Quiz of the week's news

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It's the Magazine's 7 days, 7 questions quiz - an opportunity to prove to yourself and others that you are a news oracle. Failing that you can always claim to have had better things to do during the past week than swot up on current affairs.

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1.) Multiple Choice Question

This unsolvable maths puzzle was printed as part of a government job ad in Australia - it was supposed to have a phone number hidden in it. What was the job?

Maths ad
  1. Astronaut
  2. Primary school maths teacher
  3. Air force engineer

2.) Multiple Choice Question

What was Roger Federer ordered to take off earlier this week because of Wimbledon's dress code?

Federer
  1. Jewellery
  2. Sweatband
  3. Trainers

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An All England Club spokesman told the BBC that a number of players had been spoken to about their attire in round one.

Federer's orange soles

3.) Multiple Choice Question

What did the US government get wrong in documents seeking the arrest of National Security Agency whistleblower Edward Snowden, according to Hong Kong officials?

Snowden
  1. His job
  2. His age
  3. His full name

4.) Multiple Choice Question

Scientists have deciphered the complete genome of which extinct prehistoric animal that roamed the Yukon Territory of Canada more than 700,000 years ago?

Ancient bone
  1. Polar bear
  2. Horse
  3. Wolf

5.) Missing Word Question

Plants do * scientists say

  1. chores
  2. maths
  3. jigs

6.) Multiple Choice Question

A marathon speech in the US by a Texas Democrat has blocked an anti-abortion bill. This process is called a filibuster. The name is derived from a Dutch word, meaning what?

Wendy Davis
  1. "Pirate"
  2. "Besiege, attack with an army"
  3. "To blow, on a trumpet"

7.) Multiple Choice Question

A driver in the US state of Indiana who hit two pedestrians in a car park has told police that the accident was caused because they were distracted by what?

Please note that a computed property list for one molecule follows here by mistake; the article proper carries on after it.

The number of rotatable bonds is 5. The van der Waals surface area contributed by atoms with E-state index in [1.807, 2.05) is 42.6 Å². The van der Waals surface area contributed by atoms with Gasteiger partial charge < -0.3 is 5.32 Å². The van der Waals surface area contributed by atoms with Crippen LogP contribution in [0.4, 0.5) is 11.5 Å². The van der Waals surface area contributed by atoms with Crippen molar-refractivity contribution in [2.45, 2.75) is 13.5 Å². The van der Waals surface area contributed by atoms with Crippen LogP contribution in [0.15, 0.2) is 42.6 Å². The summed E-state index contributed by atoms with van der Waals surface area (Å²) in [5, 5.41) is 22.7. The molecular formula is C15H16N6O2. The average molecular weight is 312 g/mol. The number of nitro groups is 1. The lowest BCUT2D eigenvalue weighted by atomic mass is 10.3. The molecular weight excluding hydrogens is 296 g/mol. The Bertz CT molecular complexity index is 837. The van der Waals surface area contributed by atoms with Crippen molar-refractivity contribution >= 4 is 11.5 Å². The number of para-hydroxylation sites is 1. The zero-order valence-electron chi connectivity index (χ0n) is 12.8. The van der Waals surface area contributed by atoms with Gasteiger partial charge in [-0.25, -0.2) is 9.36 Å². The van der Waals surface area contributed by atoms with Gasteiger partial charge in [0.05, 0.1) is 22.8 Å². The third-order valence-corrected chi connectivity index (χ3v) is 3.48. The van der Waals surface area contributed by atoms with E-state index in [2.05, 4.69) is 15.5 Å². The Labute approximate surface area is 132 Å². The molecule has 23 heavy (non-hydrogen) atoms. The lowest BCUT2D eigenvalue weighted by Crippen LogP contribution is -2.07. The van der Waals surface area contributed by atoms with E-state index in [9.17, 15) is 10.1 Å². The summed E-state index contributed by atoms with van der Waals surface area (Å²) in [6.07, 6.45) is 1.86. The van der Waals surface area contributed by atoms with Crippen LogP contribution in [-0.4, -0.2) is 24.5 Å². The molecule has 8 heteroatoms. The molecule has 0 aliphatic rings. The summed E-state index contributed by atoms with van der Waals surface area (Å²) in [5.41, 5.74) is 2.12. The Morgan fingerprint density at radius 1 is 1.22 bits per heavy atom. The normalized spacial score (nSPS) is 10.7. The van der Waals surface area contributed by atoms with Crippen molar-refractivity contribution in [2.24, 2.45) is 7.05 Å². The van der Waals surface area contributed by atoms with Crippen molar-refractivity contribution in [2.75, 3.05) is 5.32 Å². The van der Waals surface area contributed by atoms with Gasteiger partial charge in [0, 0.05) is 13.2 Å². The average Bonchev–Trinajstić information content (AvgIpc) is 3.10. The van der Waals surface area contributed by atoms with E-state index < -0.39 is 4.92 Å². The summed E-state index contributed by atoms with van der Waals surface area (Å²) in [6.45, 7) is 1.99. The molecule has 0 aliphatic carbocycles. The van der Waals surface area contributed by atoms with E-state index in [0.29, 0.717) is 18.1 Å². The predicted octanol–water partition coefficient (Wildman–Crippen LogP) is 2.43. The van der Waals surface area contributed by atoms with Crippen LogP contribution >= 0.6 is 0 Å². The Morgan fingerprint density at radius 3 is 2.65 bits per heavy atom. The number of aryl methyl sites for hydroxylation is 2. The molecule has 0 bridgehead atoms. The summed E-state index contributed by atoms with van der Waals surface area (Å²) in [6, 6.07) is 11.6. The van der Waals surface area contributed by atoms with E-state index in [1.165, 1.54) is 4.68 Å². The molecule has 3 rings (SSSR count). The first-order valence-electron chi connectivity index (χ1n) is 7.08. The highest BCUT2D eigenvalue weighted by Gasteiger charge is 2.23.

1. A UFO
    UFO
  2. A spider
    Spider
  3. Ice cubes falling on their lap
    Ice cube

Answers

  1. It's engineer with the Royal Australian Air Force. It was reported this week that the puzzle doesn't produce the intended phone number because of errors.
  2. It was his trainers, which had orange soles. Federer competed in the first round wearing them, but he was ordered to change them after they were judged to have broken Wimbledon's all-white dress code.
  3. It was his full name. Officials said Hong Kong immigration records listed Snowden's middle name as Joseph, but the US government used the name James in some documents and referred to him only as Edward J Snowden in others.
  4. It's a horse, with DNA taken from a bone. This predates all previous ancient DNA sequences by more than 500,000 years and suggests that the ancestor of all equines existed around four million years ago.
  5. It's maths. Research suggests that plants have a built-in capacity to do maths, which helps them regulate food reserves at night.
  6. It's "pirate" - or "vrijbuiter". Senator Wendy Davis spoke for more than 10 hours to block a measure that would ban abortions after 20 weeks of pregnancy.
  7. It's a spider, according to reports quoting the local sheriff's department. In early June, a driver in Arkansas also claimed a spider was responsible for an accident, while near Falmouth, UK, a woman said she veered into oncoming traffic because she was scared by a spider.

Your Score

0 - 2 : Creepy

3 - 5 : Crawly

6 - 7 : Daddy long-legs

For past quizzes including our weekly news quiz, 7 days 7 questions, expand the grey drop-down below - also available on the Magazine page (and scroll down)

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